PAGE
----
Rughooking is a technique easily learned, leading to opportunities to master the materials, various techniques and design elements with practice – one loop at a time. With the method comes a connection to generations of people who enhanced their surroundings creating utilitarian rugs from material once part of a garment or blanket. Each of these aspects drew me in and comforted me as I developed confidence as an artist.

1968 purchase award McDonald Sisters rug

 

At least half a dozen years ago I saw a large tapestry on permanent display in the Legacy of Craftsmanship Room at the State Museum, Charleston, WV with a label describing the techniques as embroidery, appliqué and hooking. How exciting to know the same technique I was immersing my time and skills in had been recognized by the state of West Virginia arts commission. At the Appalachian Corridor Exhibition of 1968 (first of three bi-ennials under that name) a purchase award to Blanche and Otha McDonald for their rug was issued along with several other media.

These first art pieces entered the collection housed at the State Museum and are now joined, over the past 40 years, by a couple of hundred contemporary art pieces thanks to the Bi-Ennial Juried Exhibition conducted by the Commission on the Arts, Division of Culture and History.

On Sunday, November 12, 2017 ten more works were awarded purchase recognition. I am thrilled to announce there is another hooked piece in the permanent collection: Progress in the Mountains, Susan L Feller, Augusta, WV.

The exhibit is on public display through February 11 at the Art Museum of WVU, One Fine Arts Drive, Morgantown, WV. The award winners will next be displayed at the State Museum gallery and then become part of the archives.

Just think 50 years from now someone will research the collection to find and study my hooked runner for materials, techniques of dyeing and hooking, and respond to my design just as I did the rug from 1968. One difference is I have documented my process, written articles, continue to record and publish the tools and materials I use and contribute these to the archives at the Museum. The McDonald Sisters work does not have these answers compiled as conveniently for research. A lesson I learned to rectify because of my frustration after seeing that rug and label on display and asking who were these ladies? Why did they mimic rughooking with their needle, thread and fabric strips? What inspired their designs and development of product?

It seems I can now say I too am part of the generations of rughooking craft makers. And that makes me happy pulling new loops.

A day reflecting and forecasting

Using this time of the year to review my artwork is misleading yet revealing. The full exploration is omitted. That is the body of work recording experiments, progress and preferences in techniques, materials and design. Yet the time capsule approach unconsciously exposes a compass-nature is my muse.

2013 I received a Fellowship from the Tamarack Foundation for the Arts to complete research on Blanche and Oltha McDonald, fiber craftsmen from Gilmer County WV. I also began a Year Study of daily designs exploring my collection of art/craft tools.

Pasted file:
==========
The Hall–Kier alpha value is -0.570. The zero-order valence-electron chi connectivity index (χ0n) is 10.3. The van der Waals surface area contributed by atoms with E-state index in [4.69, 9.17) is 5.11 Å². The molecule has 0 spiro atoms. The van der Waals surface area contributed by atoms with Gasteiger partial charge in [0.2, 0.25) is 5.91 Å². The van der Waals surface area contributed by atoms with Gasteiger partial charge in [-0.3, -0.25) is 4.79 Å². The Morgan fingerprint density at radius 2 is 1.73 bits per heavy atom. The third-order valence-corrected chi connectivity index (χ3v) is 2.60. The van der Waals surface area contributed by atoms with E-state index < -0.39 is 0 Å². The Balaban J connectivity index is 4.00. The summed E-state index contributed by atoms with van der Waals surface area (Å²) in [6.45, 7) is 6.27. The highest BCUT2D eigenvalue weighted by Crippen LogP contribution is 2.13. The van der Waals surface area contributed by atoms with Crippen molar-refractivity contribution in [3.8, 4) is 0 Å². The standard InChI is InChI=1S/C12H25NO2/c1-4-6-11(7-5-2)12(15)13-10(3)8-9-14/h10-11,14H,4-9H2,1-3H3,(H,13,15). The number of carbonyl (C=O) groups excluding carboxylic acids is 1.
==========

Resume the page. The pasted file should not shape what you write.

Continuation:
The Year Study came to a close 11-4-14 with a collection of 365+ works and several larger rugs. My work has not ended though, every piece I think about a lesson learned from the daily exercises.

11-3 to 11-4 2014

Progress in the Mountains, Susan L. Feller 2015

 

 

The natural beauty of West Virginia is valued by a variety of economies. It supports tourism, agriculture, transportation, energy and logging along with generations of living with and on the fruits and animals of the land. Progress in the Mountains was created to celebrate and acknowledge the real Wild and Wonderful of the Appalachians in 2015.

 

 

 

 

Along came 2016 and in the fall a big change.  My artwork began a period of talking. Craft is a therapy with tools of slow stitching, loop pulling and gratification of controlling the end results.

The therapy and a personal effort to become involved with my local community, sharing and listening to multi-generations, seems to have worked this year. I am back to reveling in telling the stories of our natural surroundings. The Leaf Series encapsulates the techniques, materials and design style of my life studies.

Another year is ahead.

 

 

A town hall with a Senator

On a different topic than artmaking, but relevant to my work since government attention to issues is refocusing and I am reacting to those actions by being informed.

I have not been in Civics class or Social Studies since 1973 but I attended a session today. Senator Joe Manchin was invited by the Hampshire High School DECA and Social Studies department to a town hall format presentation at the school. Since I am not involved with a family member in the school system, I would have missed this opportunity if we did not subscribe to the Senator’s October 24, 2017 newsletter which listed the event as a public affair. After verifying with the news staff at Hampshire Review (our local weekly media outlet) I decided to attend. He was coming barely 20 miles from my home after all.